Scott & Bailey, it is becoming increasingly clear, actually takes place in an alternative universe, broadly indistinguishable from the one its viewers occupy but given away by one significant inversion. In our universe senior police officers are mostly men. In theirs it looks as if promotion exclusively favours women.
You can go whole episodes without hearing the word "Sir", which, by the standards of most police procedurals, is little short of a miracle. Even when there's a big press conference and one of the big wheels turns out to get some television exposure, as happened in last night's episode, the honorific is going to be "Ma'am". Last night, it even turned the tables on conventional relationship angst, with Rachel breaking up with her husband using that classically masculine evasion: "This isn't working... and it isn't your fault... this is my fault".
It's a moot point as to whether this qualifies as radical engagement or not. After all, pretending that a problem doesn't exist isn't always the best way to address it. The glass ceiling appears to have been simply willed out of existence here, which is something a fiction can easily do, but doesn't stop you thinking that it might be avoiding a battle rather than fighting it. But you can't deny that the basic premise delivers a police show that is noticeably different in its dynamics. There's a lot less rushing about, for one thing. I haven't done a detailed analysis but I'm willing to bet that Scott & Bailey is longer-breathed than some more conventional cop shows, with a rhythm that lets scenes run on, so they're more pensive in style.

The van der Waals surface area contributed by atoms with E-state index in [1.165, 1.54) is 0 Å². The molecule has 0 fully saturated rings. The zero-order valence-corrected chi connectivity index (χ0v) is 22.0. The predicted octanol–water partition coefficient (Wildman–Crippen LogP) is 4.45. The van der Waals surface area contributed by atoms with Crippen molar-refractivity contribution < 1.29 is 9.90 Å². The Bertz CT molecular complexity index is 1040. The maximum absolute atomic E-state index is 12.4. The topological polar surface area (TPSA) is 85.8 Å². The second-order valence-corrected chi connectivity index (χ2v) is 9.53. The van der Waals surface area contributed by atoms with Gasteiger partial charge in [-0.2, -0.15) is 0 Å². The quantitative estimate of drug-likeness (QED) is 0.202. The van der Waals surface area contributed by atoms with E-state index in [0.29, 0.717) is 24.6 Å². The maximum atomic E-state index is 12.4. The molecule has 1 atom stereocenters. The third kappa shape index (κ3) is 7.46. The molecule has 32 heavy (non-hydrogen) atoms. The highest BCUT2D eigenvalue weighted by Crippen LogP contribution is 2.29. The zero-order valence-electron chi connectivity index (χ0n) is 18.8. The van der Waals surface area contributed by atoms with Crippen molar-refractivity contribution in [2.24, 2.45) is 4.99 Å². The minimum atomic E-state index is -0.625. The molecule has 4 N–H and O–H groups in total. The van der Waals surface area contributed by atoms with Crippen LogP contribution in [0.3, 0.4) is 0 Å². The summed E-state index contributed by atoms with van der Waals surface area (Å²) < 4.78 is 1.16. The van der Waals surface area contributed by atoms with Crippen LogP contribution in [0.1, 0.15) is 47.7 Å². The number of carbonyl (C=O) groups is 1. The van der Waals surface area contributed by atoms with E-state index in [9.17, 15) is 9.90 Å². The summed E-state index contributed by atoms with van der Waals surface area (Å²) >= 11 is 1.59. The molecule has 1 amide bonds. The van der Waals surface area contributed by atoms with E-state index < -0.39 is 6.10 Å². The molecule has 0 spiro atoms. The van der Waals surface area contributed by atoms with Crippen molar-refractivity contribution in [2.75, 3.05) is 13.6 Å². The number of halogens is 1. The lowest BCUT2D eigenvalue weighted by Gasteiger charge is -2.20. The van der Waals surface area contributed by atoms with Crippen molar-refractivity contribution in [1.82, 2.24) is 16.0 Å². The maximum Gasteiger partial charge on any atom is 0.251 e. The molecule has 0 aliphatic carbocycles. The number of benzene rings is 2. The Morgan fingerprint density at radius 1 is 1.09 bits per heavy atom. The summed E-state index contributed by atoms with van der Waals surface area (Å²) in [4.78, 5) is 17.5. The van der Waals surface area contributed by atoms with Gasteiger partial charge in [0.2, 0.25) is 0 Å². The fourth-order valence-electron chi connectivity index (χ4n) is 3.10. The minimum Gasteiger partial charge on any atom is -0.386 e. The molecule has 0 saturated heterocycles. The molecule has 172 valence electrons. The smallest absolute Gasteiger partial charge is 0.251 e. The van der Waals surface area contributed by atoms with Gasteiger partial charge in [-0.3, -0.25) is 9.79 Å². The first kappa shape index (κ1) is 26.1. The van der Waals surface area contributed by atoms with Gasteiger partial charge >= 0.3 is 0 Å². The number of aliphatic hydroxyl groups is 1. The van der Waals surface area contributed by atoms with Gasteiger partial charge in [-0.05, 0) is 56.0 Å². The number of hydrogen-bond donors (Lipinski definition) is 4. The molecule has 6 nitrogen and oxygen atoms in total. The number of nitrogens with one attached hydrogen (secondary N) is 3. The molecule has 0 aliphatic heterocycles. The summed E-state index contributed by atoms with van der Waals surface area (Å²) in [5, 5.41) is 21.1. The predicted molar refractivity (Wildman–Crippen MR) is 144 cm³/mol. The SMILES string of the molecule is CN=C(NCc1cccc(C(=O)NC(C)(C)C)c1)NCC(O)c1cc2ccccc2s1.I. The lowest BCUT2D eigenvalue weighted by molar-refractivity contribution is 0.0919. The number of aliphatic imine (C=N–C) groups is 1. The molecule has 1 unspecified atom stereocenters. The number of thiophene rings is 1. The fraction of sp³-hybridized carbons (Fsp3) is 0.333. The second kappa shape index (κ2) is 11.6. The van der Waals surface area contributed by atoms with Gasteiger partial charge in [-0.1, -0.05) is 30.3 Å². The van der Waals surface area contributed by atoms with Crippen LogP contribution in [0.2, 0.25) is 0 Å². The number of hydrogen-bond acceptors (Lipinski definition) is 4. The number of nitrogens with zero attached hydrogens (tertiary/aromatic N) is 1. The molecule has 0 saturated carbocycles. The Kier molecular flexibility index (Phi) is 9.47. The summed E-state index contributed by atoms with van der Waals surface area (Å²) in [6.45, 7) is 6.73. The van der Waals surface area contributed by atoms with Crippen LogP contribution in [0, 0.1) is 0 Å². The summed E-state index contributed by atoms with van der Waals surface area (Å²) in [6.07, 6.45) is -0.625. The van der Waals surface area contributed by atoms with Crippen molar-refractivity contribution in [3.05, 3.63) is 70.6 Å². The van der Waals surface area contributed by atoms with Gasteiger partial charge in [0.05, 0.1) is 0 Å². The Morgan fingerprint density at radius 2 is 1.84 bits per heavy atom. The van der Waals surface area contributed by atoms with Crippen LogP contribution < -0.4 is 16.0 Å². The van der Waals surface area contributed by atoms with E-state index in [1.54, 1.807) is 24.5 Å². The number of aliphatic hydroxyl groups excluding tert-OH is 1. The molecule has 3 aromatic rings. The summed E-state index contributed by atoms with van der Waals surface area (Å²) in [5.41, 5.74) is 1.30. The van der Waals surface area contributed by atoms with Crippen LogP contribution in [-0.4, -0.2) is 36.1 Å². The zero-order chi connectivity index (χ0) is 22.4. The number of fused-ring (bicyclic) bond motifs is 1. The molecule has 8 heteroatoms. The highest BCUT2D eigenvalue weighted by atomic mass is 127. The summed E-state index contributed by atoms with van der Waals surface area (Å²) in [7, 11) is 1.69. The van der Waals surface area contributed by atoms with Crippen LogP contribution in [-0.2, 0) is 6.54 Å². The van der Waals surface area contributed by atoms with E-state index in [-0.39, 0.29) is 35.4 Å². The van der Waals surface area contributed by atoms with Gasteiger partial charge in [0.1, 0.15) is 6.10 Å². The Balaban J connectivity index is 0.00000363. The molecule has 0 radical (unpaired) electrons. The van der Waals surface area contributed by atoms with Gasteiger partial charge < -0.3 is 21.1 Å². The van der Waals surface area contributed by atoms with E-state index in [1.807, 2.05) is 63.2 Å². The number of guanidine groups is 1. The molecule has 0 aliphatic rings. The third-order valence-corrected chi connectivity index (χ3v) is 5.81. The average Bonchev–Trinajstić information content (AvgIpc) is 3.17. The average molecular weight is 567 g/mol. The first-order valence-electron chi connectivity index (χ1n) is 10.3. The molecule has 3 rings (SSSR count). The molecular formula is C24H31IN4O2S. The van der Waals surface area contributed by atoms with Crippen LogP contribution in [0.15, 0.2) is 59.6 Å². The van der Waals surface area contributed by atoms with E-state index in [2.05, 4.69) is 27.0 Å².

There's a lot less shouting too. In one nice scene a male colleague let slip a rasp of classic locker-room sexism as he stood smoking a cigarette with Rachel and Janet at the police station's back door. They said nothing, simply staring him down until he (and anyone insensitive enough to have missed it at home) couldn't be in any doubt about the offence caused. And is it my imagination or are the police interviews a more coaxing, empathetic affair as well? That feels as if it might have the smack of an inverted sexism itself (aren't they touchy-feely, lady detectives?).
But Janet's attempt to get the convincingly self-pitying Joe to own up to burying his torture victims in the cellar involved none of the fist-pounding and antler-locking you expect from male interrogation. Somebody did a fist-pump and one of those hissing yesses that are compulsory in police procedurals, but it only highlighted how quietly unmelodramatic the previous scene had been. Not our world, really, but an intriguing one nonetheless.
I'd quite like one of the audience members in Dara O Briain: School of Hard Sums to calculate the probability that an A-star grade in maths would one day win them a ticket for a comedy panel show. They must be fairly long odds, mustn't they, advanced mathematics not being an obvious choice as raw material for laddish banter. The idea of the programme is that O Briain's two stand-up guests tackle a problem by guesswork, instinct and trial and error while he and the studio audience of maths nerds use their acquired knowledge.
The problems themselves range from the kind of Saturday puzzlers you find on the crosswords page of a broadsheet paper to more complicated conundrums that illuminate abstruse fields of mathematics, such as convex polygons or topology. And in between time, Marcus du Sautoy drops in arithmetical curiosities, such as how you can use chaos theory to fake a Jackson Pollock or the best logical strategy to use if you find yourself in a three-way Mexican stand-off. The comedy element, not entirely surprisingly, turns out to be a bit strained, but the maths is quite interesting. In fact, you find yourself hankering for a bit more maths and fewer gags. Calculate the odds on that too.
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